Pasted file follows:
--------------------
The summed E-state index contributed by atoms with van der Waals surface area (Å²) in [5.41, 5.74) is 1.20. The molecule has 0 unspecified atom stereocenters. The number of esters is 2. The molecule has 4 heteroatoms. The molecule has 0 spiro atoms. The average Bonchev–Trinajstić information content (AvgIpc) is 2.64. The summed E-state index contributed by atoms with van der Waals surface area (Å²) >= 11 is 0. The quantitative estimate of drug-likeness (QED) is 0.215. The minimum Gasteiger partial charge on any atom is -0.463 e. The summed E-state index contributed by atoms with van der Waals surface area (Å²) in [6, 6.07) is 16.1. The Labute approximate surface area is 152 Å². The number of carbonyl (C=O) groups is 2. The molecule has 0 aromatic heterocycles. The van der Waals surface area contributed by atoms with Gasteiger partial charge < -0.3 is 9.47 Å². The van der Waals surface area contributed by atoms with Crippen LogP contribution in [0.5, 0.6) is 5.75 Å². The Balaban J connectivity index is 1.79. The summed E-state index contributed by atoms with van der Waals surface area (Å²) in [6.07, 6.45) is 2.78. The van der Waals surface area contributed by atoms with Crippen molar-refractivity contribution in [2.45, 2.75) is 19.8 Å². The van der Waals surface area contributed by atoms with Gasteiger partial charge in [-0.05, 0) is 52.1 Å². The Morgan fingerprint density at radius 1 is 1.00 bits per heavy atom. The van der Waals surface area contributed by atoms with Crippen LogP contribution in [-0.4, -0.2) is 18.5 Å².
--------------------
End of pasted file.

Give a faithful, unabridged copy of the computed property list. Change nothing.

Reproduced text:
The summed E-state index contributed by atoms with van der Waals surface area (Å²) in [5.41, 5.74) is 1.20. The molecule has 0 unspecified atom stereocenters. The number of esters is 2. The molecule has 4 heteroatoms. The molecule has 0 spiro atoms. The average Bonchev–Trinajstić information content (AvgIpc) is 2.64. The summed E-state index contributed by atoms with van der Waals surface area (Å²) >= 11 is 0. The quantitative estimate of drug-likeness (QED) is 0.215. The minimum Gasteiger partial charge on any atom is -0.463 e. The summed E-state index contributed by atoms with van der Waals surface area (Å²) in [6, 6.07) is 16.1. The Labute approximate surface area is 152 Å². The number of carbonyl (C=O) groups is 2. The molecule has 0 aromatic heterocycles. The van der Waals surface area contributed by atoms with Gasteiger partial charge < -0.3 is 9.47 Å². The van der Waals surface area contributed by atoms with Crippen LogP contribution in [0.5, 0.6) is 5.75 Å². The Balaban J connectivity index is 1.79. The summed E-state index contributed by atoms with van der Waals surface area (Å²) in [6.07, 6.45) is 2.78. The van der Waals surface area contributed by atoms with Crippen molar-refractivity contribution in [2.45, 2.75) is 19.8 Å². The van der Waals surface area contributed by atoms with Gasteiger partial charge in [-0.05, 0) is 52.1 Å². The Morgan fingerprint density at radius 1 is 1.00 bits per heavy atom. The van der Waals surface area contributed by atoms with Crippen LogP contribution in [-0.4, -0.2) is 18.5 Å².